The SEMI/Gartner Market Symposium was held Semicon West 2014 at San Francisco, on July 7. Am grateful to Ms. Becky Tonnesen, Gartner, and Ms Agnes Cobar, SEMI, for providing me the presentations. Thanks are also due to Ms Deborah Geiger, SEMI.
Dean Freeman, research VP, Gartner, outlined the speakers:
• Sunit Rikhi, VP, Technology and Manufacturing Group, GM, Intel Custom Foundry Intel, presented on Competing in today’s Fabless Ecosystem.
• Bob Johnson, VP Research, Gartner, presented the Semiconductor Capital Spending Outlook.
• Christian Gregor Dieseldorff, director Market Research, SEMI, presented the SEMI World Fab Forecast: Analysis and Forecast for Fab Spending, Capacity and Technology.
• Sam Wang, VP Research Analyst, Gartner, presented on How Foundries will Compete in a 3D World.
• Jim Walker, VP Research, Gartner, presented on Foundry versus SATS: The Battle for 3D and Wafer Level Supremacy.
• Dr. Dan Tracy, senior director, Industry Research & Statistics, SEMI, presented on Semiconductor Materials Market Outlook.
Let’s start with Sunit Rikhi at Intel.
As a new player in the fabless eco-system, Intel focuses on:
* The value it brings to the table.
* How it delivers on platforms of capability and services.
* How it leverage the advantages of being inside the world’s leading Integrated Device Manufacturer (IDM)
* How it face the challenges of being inside the world’s leading IDM.
Intel has leadership in silicon technologies. Transistor performance per watt is the critical enabler for all. Density improvements offset wafer cost trends. Intel currently has ~3.5-year lead in introducing revolutionary transistor technologies.
In foundry capabilities and services platforms, Intel brings differentiated value on industry standard platforms. 22nm was started in 2011, while 14nm was started in 2013. 10nm will be starting in 2015. To date, 125 prototype designs have been processed.
Intel offers broad capability and services on industry standard platforms. It also has fuller array of co-optimized end-to-end services. As for the packaging technology, Intel has been building better products through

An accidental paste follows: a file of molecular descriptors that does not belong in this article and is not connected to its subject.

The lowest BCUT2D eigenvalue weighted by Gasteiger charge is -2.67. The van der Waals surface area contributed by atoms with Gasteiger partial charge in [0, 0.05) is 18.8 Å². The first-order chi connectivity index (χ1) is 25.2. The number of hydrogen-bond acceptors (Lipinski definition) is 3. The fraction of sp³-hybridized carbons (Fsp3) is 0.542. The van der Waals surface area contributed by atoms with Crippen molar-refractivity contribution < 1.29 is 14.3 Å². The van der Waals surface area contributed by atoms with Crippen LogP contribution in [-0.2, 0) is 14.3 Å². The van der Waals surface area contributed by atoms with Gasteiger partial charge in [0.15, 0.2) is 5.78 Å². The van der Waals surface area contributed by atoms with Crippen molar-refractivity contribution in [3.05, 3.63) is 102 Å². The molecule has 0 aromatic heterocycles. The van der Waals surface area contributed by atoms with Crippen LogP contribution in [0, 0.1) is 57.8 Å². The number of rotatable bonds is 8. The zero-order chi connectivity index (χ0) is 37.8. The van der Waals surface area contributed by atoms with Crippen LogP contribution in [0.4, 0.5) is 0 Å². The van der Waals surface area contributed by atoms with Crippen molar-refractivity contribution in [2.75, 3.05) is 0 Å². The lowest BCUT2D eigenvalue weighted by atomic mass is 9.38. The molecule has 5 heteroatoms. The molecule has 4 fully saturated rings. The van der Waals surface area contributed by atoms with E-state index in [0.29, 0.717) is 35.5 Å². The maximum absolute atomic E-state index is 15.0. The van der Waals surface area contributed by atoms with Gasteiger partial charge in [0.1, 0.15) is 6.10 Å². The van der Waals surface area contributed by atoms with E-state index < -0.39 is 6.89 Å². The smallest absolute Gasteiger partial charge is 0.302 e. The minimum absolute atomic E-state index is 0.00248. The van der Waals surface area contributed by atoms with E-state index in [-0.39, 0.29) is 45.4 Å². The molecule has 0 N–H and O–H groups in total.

multi-component integration. Intel has also been starting high on the yield learning curve.
Regarding IDM challenges, such as high-mix-low-volume configuration, Intel has been doing configuration optimization in tooling and set-up. It has also been separating priority and planning process for customers. Intel has been providing an effective response for every challenge.
Some of Intel Custom Foundry announced customers include Achronix, Altera, Microsemi, Netronome, Panasonic and Tabula.
Engineers designing FPGA applications face many challenges. Using Plunify’s automation and analysis platform, engineers can run 100 times more builds, analyze a larger set of builds and quickly zoom in on better quality results. Using data analytics and the cloud, Plunify created new capabilities for FPGA design, with InTime being an example.
Kirvy Teo said: What happens when you need to close timing in FPGA design and still can’t get it to work? Here is a new way to solve that problem – machine learning and analytics. InTime is an expert software that helps FPGA design engineers meet timing and area goals by recommending “strategies”. Strategies are combination of settings found in the existing FPGA software. With more than 70 settings available in the FPGA software, no sane FPGA design engineer have the time or capacity to understand how these affect the design outcomes.
One of the common methods now is to try random bruteforce using seeds. This is a one-way street. If you get to your desired result, great! If not, you would have wasted a bunch of time running builds with you none the wiser. Another aspect of running seeds is that the variance of the results is usually not very big, meaning you can’t run seeds on a design with bad timing scores.
However, using InTime, all builds become part of the data that we used to recommend strategies that can give you better results, using machine learning and predictive analytics. This means you will definitely get a better answer at the end of the day, and we have seen 40 percent performance improvements on designs!
How has Plunify been doing this year so far? According to Teo, Plunify did a controlled release to selected customers in first quarter of 2014, who are mainly based in China. It is easier to guess who as we nicknamed them “BCC” – Big Chinese Corporations.